DO get the facts and use them! There is a growing body of evidence on gender inequality and women’s rights violations in extraction, transport and trade of minerals. Support gender research and strengthen the evidence base. Ensure that your organization collects data sensitively on the gender dimensions of serious abuses.

News & Events


Webinar on the new report: ‘We Mean Business: Protecting Women’s Rights in Global Supply Chains’

Save the date: Webinar 26th of March 14.00 – 15.00 CET on Zoom


How do we promote gender equality in global supply chains? What is gender due diligence and how do we put it into practice? ActionAid cordially invites you to join the discussion during the webinar on our new report: ‘We Mean Business: Protecting Women’s Rights in Global Supply Chains’. The report compiles a variety of cases from ActionAid’s work with communities in the Global South that show that the adverse impacts of business activities are by no means gender-neutral. Based on those cases, ActionAid calls for human rights due diligence that is gender-responsive, next to recommendations to states when it comes to due diligence laws, the UN Treaty, access to justice, and women human rights defenders.


During the webinar ActionAid policy advisors Lis Cunha and Kelly Groen will take you through what it means to conduct due diligence that is gender-responsive. As well as how to include a gender lens in other Business & Human Rights processes, such as the UN treaty. They will highlight the research on cases in Africa, Asia and Latin America that show detrimental affects on women’s decent work, economic rights, access to land, unpaid care and domestic work, and gender-based and sexual violence. Afterwards there will be plenty of time to share, discuss and ask questions.


Want to join us for a inspiring discussion on gender equality in supply chains? Sign up via Google Docs: https://forms.gle/xt1Vf4YF3PCNiKmN6.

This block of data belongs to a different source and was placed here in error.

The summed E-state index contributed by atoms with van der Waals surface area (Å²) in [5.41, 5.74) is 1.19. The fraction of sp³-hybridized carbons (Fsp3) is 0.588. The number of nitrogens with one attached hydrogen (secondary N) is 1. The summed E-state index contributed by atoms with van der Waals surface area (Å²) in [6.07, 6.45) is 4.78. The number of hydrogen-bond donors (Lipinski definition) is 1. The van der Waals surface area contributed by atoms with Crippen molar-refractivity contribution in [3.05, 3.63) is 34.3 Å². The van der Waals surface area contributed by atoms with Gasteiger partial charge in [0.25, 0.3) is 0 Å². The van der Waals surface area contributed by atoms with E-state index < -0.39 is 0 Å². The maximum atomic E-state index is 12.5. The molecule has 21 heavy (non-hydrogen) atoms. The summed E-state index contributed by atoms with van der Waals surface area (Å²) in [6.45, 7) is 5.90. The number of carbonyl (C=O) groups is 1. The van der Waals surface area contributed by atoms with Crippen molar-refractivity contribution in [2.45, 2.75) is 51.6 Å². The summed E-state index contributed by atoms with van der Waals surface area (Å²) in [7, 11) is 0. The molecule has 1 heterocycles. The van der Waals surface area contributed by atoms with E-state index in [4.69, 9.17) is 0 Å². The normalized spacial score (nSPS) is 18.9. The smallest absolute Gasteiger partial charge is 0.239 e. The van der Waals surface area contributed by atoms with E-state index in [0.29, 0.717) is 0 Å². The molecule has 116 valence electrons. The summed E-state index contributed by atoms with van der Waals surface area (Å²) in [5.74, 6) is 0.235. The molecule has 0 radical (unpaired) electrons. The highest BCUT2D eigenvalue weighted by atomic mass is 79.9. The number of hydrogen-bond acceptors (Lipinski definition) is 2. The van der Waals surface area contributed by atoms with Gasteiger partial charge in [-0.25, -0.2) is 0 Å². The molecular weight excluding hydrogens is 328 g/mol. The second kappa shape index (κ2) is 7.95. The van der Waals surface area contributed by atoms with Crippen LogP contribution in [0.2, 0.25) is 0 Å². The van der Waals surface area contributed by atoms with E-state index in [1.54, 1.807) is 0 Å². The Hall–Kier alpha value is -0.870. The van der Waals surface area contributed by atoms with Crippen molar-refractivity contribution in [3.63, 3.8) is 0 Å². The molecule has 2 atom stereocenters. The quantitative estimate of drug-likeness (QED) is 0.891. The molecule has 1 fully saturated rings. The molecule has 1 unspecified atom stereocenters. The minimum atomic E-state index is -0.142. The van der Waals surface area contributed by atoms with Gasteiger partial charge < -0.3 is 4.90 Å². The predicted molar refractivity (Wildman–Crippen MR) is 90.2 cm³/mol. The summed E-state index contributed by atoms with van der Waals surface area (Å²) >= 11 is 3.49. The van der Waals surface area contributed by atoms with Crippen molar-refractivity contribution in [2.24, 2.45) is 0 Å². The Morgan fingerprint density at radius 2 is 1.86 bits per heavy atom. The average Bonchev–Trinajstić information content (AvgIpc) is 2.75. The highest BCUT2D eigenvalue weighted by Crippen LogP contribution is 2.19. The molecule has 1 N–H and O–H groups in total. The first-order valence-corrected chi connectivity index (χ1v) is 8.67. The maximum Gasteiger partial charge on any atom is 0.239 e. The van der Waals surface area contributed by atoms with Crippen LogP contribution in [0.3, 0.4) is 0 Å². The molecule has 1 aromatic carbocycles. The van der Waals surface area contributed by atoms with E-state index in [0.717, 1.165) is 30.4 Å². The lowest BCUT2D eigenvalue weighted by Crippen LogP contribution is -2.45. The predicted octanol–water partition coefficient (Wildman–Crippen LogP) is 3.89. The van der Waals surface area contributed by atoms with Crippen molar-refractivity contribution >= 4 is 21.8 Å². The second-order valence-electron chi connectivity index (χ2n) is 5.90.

Feel free to invite colleagues and other interested parties. Please note that this webinar is open to everyone, including civil society, government and the private sector.

Hope to see you all there!

Lis & Kelly

Zoom link & info is below (note that there is a password) :


Topic: Gender due diligence – Webinar

Time: Mar 26, 2020 02:00 PM Brussels


Join Zoom Meeting



Meeting ID: 573 240 995

Password: 112514



Blog Levin Sources on WRM-OECD Gender Statement

Levin Sources, a UK-based social venture that focuses on the promotion of resilient, responsible mineral value chains,
has recently become a signatory of the WRM-OECD Gender statement. In this blog Levin Sources outlines some of the main issues they encounter when addressing gender equality in the mining and minerals sector, and how they approach these issues, in alignment with the WRM-OECD Gender Statement.


Blog Levin Sources


Highgrade media interview with Gavin Hilson

Women make up a large part of the workforce in artisanal- and small-scale mining. Professor Gavin Hilson takes us through the universe of subsistence mining and explores the lives of the women involved. The video is part of the Highgrade Media interview series on gender equality and mining in collaboration with Women’s Rights and Mining members GIZ and The Dutch Ministry of Foreign Affairs.



Webinar on Gender-responsive EITI implementation

This webinar gave an opportunity for members of EITI Multi-Stakeholder Groups, national secretariats and supporting partner institutions, to come together and devise practical steps toward gender responsive implementation of the Extractive Industries Transparency Initiative.